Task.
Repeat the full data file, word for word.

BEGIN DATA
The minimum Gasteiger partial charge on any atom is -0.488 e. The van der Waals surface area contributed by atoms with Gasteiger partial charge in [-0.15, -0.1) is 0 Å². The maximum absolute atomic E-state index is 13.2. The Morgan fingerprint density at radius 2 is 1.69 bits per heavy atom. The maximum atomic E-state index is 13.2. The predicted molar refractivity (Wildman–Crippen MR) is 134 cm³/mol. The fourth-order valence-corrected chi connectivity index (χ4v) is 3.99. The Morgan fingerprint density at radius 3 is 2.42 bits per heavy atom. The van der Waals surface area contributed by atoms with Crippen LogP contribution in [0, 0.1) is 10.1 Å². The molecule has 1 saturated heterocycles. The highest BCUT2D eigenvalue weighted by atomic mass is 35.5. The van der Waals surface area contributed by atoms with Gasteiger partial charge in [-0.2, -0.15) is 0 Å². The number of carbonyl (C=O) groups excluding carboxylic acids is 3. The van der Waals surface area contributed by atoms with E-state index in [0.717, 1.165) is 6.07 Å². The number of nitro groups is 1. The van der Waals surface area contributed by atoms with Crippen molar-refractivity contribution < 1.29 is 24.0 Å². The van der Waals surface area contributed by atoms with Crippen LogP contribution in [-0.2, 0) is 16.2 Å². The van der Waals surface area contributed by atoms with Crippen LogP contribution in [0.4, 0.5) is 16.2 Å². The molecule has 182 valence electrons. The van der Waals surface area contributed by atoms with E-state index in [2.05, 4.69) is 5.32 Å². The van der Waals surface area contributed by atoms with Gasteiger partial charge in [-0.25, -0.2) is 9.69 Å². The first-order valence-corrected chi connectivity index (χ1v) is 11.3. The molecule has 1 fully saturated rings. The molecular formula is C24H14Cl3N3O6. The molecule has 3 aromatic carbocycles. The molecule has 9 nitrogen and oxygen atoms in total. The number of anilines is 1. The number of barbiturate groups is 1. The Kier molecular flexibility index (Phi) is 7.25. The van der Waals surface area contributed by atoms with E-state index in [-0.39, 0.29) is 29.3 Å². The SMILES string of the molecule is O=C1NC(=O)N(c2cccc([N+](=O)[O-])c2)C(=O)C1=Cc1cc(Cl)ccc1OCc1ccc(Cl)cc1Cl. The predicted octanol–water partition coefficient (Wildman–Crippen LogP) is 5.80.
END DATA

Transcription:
The minimum Gasteiger partial charge on any atom is -0.488 e. The van der Waals surface area contributed by atoms with Gasteiger partial charge in [-0.15, -0.1) is 0 Å². The maximum absolute atomic E-state index is 13.2. The Morgan fingerprint density at radius 2 is 1.69 bits per heavy atom. The maximum atomic E-state index is 13.2. The predicted molar refractivity (Wildman–Crippen MR) is 134 cm³/mol. The fourth-order valence-corrected chi connectivity index (χ4v) is 3.99. The Morgan fingerprint density at radius 3 is 2.42 bits per heavy atom. The van der Waals surface area contributed by atoms with Crippen LogP contribution in [0, 0.1) is 10.1 Å². The molecule has 1 saturated heterocycles. The highest BCUT2D eigenvalue weighted by atomic mass is 35.5. The van der Waals surface area contributed by atoms with Gasteiger partial charge in [-0.2, -0.15) is 0 Å². The number of carbonyl (C=O) groups excluding carboxylic acids is 3. The van der Waals surface area contributed by atoms with E-state index in [0.717, 1.165) is 6.07 Å². The number of nitro groups is 1. The van der Waals surface area contributed by atoms with Crippen molar-refractivity contribution < 1.29 is 24.0 Å². The van der Waals surface area contributed by atoms with Crippen LogP contribution in [-0.2, 0) is 16.2 Å². The van der Waals surface area contributed by atoms with Crippen LogP contribution in [0.4, 0.5) is 16.2 Å². The molecule has 182 valence electrons. The van der Waals surface area contributed by atoms with E-state index in [2.05, 4.69) is 5.32 Å². The van der Waals surface area contributed by atoms with Gasteiger partial charge in [-0.25, -0.2) is 9.69 Å². The first-order valence-corrected chi connectivity index (χ1v) is 11.3. The molecule has 1 fully saturated rings. The molecular formula is C24H14Cl3N3O6. The molecule has 3 aromatic carbocycles. The molecule has 9 nitrogen and oxygen atoms in total. The number of anilines is 1. The number of barbiturate groups is 1. The Kier molecular flexibility index (Phi) is 7.25. The van der Waals surface area contributed by atoms with E-state index in [-0.39, 0.29) is 29.3 Å². The SMILES string of the molecule is O=C1NC(=O)N(c2cccc([N+](=O)[O-])c2)C(=O)C1=Cc1cc(Cl)ccc1OCc1ccc(Cl)cc1Cl. The predicted octanol–water partition coefficient (Wildman–Crippen LogP) is 5.80.